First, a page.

Article by Elliott West
Let’s rewind the clock a few years and go back to the golden era of snooker when the clothes were loud and the music even louder. The sport was in a fabulous place and audience figures were high. One such player at this time was the lad from the north, Steve James.
James was a memorable figure and one that appeared on my television screen when I first started watching snooker. His distinctive hair, best described as a mullet and distinctive accent, masked a true genius on the baize. James was an attacking player and high break builder. The former postman,didn’t really win any titles in his career apart the Open in 1990, when he beat Warren King 10-8 in the final.
I was in awe when I first saw Steve play. His cue action was amazing and whizzed around the table like a clockwork toy, rarely missing in his suit and half mast tie. The former number seven player was at the crest of a snooker wave when Davis was at his peak and Higgins on his decline. He played them all and won a few matches on the way, famously reaching the semi finals of the World Championship in 1991 after defeating Stephen Hendry in the previous round, the reigning champion. This really was the pinnacle of his career as Hendry was in his true prime at the time and if he hadn’t come across White in the next round he may have reached the final.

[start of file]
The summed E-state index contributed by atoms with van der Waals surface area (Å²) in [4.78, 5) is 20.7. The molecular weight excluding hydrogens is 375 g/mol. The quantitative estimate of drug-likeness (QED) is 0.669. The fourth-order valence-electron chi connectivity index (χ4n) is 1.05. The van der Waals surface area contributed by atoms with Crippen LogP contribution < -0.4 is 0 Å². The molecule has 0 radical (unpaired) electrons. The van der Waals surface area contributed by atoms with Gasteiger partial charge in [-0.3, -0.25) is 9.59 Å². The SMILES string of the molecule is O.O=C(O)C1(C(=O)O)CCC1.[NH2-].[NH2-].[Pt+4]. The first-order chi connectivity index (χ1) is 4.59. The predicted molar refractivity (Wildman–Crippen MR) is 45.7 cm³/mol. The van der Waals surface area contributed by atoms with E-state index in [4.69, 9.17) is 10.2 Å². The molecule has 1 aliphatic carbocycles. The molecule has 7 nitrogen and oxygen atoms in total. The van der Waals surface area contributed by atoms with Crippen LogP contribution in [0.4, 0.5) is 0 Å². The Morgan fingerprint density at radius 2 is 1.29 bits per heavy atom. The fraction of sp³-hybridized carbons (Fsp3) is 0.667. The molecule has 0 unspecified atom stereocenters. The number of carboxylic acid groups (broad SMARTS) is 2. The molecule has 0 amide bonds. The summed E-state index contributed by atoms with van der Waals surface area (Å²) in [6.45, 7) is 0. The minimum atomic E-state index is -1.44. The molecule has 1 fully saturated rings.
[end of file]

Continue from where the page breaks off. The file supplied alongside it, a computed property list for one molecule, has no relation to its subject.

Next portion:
James is best known for his classic match against Alex Higgins in 1990 at the World Championship when he made the dream break of potting sixteen reds, a free ball, followed by all the reds and colours. This was the first time that this happened in competitive play and was fortunately televised. This frame is probably the most watched on You Tube as much as Higgin’s 69 break, Taylor winning the 85 final and Thorburn’s Crucible 147.
James had the world and cue in his hands, making two centuries in his debut at the Crucible, the quarter final that year and a 140 break on the way. However his luck was to run out when he left the baize. Like so many players at the time he spent money faster than a running tap. Despite making a vast fortune in career winnings; £758,213, James couldn’t keep his wallet in his pocket.
We were unable to locate where Steve James is now but from the team here at Howeveryouliketobreak.com website we all hope you are keeping well.
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